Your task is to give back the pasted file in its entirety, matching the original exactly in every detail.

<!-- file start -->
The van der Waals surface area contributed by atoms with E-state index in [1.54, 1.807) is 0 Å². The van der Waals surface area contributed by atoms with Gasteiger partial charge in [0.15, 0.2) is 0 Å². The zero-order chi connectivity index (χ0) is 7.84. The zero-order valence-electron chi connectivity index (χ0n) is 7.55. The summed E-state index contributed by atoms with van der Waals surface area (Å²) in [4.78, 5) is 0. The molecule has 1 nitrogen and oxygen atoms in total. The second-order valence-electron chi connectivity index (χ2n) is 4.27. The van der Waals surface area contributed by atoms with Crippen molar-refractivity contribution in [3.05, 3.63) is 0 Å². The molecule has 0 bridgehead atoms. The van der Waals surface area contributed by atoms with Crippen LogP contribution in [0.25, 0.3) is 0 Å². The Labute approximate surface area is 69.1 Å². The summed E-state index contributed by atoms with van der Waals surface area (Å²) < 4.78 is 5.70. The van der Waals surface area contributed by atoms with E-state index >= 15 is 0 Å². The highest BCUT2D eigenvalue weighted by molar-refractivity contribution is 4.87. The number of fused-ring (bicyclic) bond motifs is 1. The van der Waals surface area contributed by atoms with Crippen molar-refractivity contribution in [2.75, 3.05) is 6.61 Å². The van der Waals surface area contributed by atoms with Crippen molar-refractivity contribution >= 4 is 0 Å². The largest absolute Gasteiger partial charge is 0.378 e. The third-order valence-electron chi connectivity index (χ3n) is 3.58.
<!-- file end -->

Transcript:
The van der Waals surface area contributed by atoms with E-state index in [1.54, 1.807) is 0 Å². The van der Waals surface area contributed by atoms with Gasteiger partial charge in [0.15, 0.2) is 0 Å². The zero-order chi connectivity index (χ0) is 7.84. The zero-order valence-electron chi connectivity index (χ0n) is 7.55. The summed E-state index contributed by atoms with van der Waals surface area (Å²) in [4.78, 5) is 0. The molecule has 1 nitrogen and oxygen atoms in total. The second-order valence-electron chi connectivity index (χ2n) is 4.27. The van der Waals surface area contributed by atoms with Crippen molar-refractivity contribution in [3.05, 3.63) is 0 Å². The molecule has 0 bridgehead atoms. The van der Waals surface area contributed by atoms with Crippen LogP contribution in [0.25, 0.3) is 0 Å². The Labute approximate surface area is 69.1 Å². The summed E-state index contributed by atoms with van der Waals surface area (Å²) < 4.78 is 5.70. The van der Waals surface area contributed by atoms with E-state index >= 15 is 0 Å². The highest BCUT2D eigenvalue weighted by molar-refractivity contribution is 4.87. The number of fused-ring (bicyclic) bond motifs is 1. The van der Waals surface area contributed by atoms with Crippen molar-refractivity contribution in [2.75, 3.05) is 6.61 Å². The van der Waals surface area contributed by atoms with Crippen molar-refractivity contribution >= 4 is 0 Å². The largest absolute Gasteiger partial charge is 0.378 e. The third-order valence-electron chi connectivity index (χ3n) is 3.58.